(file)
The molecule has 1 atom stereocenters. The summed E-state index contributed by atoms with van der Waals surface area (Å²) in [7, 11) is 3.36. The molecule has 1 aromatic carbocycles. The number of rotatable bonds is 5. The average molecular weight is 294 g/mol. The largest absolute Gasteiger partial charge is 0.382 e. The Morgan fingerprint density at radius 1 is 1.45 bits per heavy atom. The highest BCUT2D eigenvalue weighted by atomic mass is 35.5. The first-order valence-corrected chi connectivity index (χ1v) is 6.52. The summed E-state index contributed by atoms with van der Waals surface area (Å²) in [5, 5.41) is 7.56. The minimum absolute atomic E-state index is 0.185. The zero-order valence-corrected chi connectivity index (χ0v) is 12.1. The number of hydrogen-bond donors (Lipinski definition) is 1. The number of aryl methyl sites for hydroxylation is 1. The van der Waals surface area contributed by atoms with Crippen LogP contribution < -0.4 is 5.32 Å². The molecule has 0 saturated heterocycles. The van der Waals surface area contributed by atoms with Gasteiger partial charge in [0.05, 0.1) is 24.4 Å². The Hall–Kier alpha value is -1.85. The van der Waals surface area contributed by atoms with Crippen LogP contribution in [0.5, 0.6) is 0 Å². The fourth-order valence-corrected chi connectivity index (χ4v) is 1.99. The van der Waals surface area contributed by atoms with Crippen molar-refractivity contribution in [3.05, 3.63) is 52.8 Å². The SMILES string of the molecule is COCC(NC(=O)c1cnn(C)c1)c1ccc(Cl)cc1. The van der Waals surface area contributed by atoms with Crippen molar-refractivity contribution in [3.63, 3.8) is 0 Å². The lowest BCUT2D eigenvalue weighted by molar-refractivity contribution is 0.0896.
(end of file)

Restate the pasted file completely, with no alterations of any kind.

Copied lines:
The molecule has 1 atom stereocenters. The summed E-state index contributed by atoms with van der Waals surface area (Å²) in [7, 11) is 3.36. The molecule has 1 aromatic carbocycles. The number of rotatable bonds is 5. The average molecular weight is 294 g/mol. The largest absolute Gasteiger partial charge is 0.382 e. The Morgan fingerprint density at radius 1 is 1.45 bits per heavy atom. The highest BCUT2D eigenvalue weighted by atomic mass is 35.5. The first-order valence-corrected chi connectivity index (χ1v) is 6.52. The summed E-state index contributed by atoms with van der Waals surface area (Å²) in [5, 5.41) is 7.56. The minimum absolute atomic E-state index is 0.185. The zero-order valence-corrected chi connectivity index (χ0v) is 12.1. The number of hydrogen-bond donors (Lipinski definition) is 1. The number of aryl methyl sites for hydroxylation is 1. The van der Waals surface area contributed by atoms with Crippen LogP contribution < -0.4 is 5.32 Å². The molecule has 0 saturated heterocycles. The van der Waals surface area contributed by atoms with Gasteiger partial charge in [0.05, 0.1) is 24.4 Å². The Hall–Kier alpha value is -1.85. The van der Waals surface area contributed by atoms with Crippen LogP contribution in [0.5, 0.6) is 0 Å². The fourth-order valence-corrected chi connectivity index (χ4v) is 1.99. The van der Waals surface area contributed by atoms with Crippen molar-refractivity contribution in [3.05, 3.63) is 52.8 Å². The SMILES string of the molecule is COCC(NC(=O)c1cnn(C)c1)c1ccc(Cl)cc1. The van der Waals surface area contributed by atoms with Crippen molar-refractivity contribution in [3.63, 3.8) is 0 Å². The lowest BCUT2D eigenvalue weighted by molar-refractivity contribution is 0.0896.